Building intercultural competence


03-07-2019
woman giving a boy a piggy back

How differently do we treat others who are not family or friends, especially those who are not from the same background, culture, race or religion?  How do you establish that familial feel and closeness that siblings often have?  We have highlighted a few areas to reflect on and offer a free resource for your global team.

Anyone who has grown up with brothers and sisters, or knows someone who has, knows that family life has its ups and downs.  Yet the family bond means that despite differences, we learn to live together and treat each other pretty well.  It’s not always perfect, there are disagreements and resentments, but normally the family bond holds steady.  By staying in close contact with our family, we are more likely to express our feelings openly and offer and receive forgiveness in difficult situations.

Contrast that to how we treat others who are not our family or close friends. For example, in the workplace, team members who are not of the same background, culture, race or religion.  What do you have to do to get along with them?  How do you establish that familial feel and closeness that siblings often have?  What might you do to create the honesty and openness that is a key element to most family relationships?

For many, it just kind of happens over time.  A common interest or a similar sense of humour is something we can share.  But not everyone will have these qualities and you will need to gain and develop the necessary knowledge, skills and attitude for working with people from different cultures and backgrounds.

Building Cultural Competence

Intercultural competence doesn’t just happen but must be developed.  This process can be life-long and even the most experienced of business travellers will tell you that there is no one point at which an individual becomes completely inter-culturally competent. 

Critical self-reflection becomes a powerful tool in this process so start by considering the question “what does it take to get along together?” Highlight three or four elements that you feel are necessary to be successful in your interactions with those from different cultures.

Consider situations that have required intercultural competence previously - what helped make you more appropriate or effective?  Reflect on how you can continue to develop your intercultural competence, especially in the areas you rated as lower or perhaps a weakness.

Now reflect on the following areas:

Your Attitudes: respect (valuing other cultures), openness (withholding judgement), curiosity and discovery (tolerating ambiguity).  Ask yourself:

  • How truly open am I to people from different cultural, socioeconomic or religious backgrounds?
  • Do I make quick assumptions about a colleague? Do I prejudge colleagues or situations or do I withhold judgement while I explore the context of the situation?
  • Do I measure a colleague's behaviour based on my own preferences or do I try to understand their behaviour based on theirs?
  • Do I value those from different backgrounds, and how do I demonstrate this even if I disagree with their beliefs and opinions?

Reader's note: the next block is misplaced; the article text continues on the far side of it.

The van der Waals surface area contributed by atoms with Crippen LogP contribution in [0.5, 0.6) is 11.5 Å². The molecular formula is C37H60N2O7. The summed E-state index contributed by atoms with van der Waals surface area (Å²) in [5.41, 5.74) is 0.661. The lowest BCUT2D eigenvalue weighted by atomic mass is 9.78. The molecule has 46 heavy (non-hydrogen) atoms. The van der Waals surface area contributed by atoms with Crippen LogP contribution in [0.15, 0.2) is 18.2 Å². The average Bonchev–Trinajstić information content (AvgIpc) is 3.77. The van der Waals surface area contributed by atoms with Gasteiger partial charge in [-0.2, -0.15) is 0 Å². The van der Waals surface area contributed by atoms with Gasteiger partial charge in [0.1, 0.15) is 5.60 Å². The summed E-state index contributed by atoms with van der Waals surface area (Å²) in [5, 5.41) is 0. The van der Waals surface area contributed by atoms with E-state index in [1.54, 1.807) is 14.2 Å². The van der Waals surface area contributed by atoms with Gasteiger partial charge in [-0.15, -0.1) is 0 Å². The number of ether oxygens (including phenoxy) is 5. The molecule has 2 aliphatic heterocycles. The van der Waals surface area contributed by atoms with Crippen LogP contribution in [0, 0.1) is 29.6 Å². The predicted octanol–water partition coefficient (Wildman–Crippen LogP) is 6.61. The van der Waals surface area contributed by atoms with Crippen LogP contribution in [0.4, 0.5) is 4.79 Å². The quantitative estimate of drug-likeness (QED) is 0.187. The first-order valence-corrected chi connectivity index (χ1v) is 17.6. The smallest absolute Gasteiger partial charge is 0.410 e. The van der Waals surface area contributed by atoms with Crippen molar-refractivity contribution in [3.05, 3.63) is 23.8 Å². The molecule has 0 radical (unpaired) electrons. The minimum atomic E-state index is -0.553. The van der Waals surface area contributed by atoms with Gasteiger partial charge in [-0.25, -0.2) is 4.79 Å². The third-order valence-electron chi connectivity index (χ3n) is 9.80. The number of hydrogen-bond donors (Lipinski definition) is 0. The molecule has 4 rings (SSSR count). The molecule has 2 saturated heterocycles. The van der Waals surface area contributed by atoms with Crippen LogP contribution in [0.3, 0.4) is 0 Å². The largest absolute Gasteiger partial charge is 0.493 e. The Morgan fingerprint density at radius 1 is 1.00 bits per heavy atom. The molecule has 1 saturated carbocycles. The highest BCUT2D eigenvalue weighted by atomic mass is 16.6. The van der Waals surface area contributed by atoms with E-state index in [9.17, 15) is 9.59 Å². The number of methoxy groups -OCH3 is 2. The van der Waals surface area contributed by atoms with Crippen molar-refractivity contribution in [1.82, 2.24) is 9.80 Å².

• Am I willing to learn about different cultures?

Your Knowledge: cultural self-awareness (meaning the way your own culture has influenced you and your worldview).   Ask yourself:

  • Can I describe my own own cultural programming? For example, what cultural values affect how I behave and communicate with others? What are some of my core beliefs and how have they been influenced?
  • How would I describe my values and preferences? How would I describe my colleagues' values and preferences? How might they be different from or similar to my own?
  • How much do I know about my colleagues' worldviews? What information am I missing and how may I get it?

Your Skills:  How developed are my language skills?  Ask yourself:

  • When do I demonstrate good observation, listening, evaluation, analysis, interpreting and relating to others?
  • Do I check and clarify, rather than assume understanding of others?
  • What premium do I put on verbal and non-verbal behaviours that make me feel comfortable?

Once you have worked through these reflective questions, you are ready to create a development plan for yourself.  Like all action plans, this should be designed to help you bring about change, and in this case aimed specifically at improving your readiness and effectiveness to work internationally. Use the SMART framework.

Finally, think about your own work situation now and in the future and the type of international interactions you are likely to have. 

  • Which of your strengths will be the most useful to you? 
  • Would there be real benefits for you if you could develop new skills and approaches?
  • How relevant will they be to your current or future role?

Free Resource? If you have a cross-cultural team and would like a free and simple tool to help identify how they feel about intercultural challenges and help them to identify potential areas for improvement, request a copy of the "Intercultural Competence: Self-Reflection Questionnaire"

To read more information, click here.

Babel delivers language training in all major world languages, coaches delegates to be culturally competent in their global roles, briefs expats for starting new jobs overseas and helps create high-performing remote teams.

Babel Language & Cultural Consultants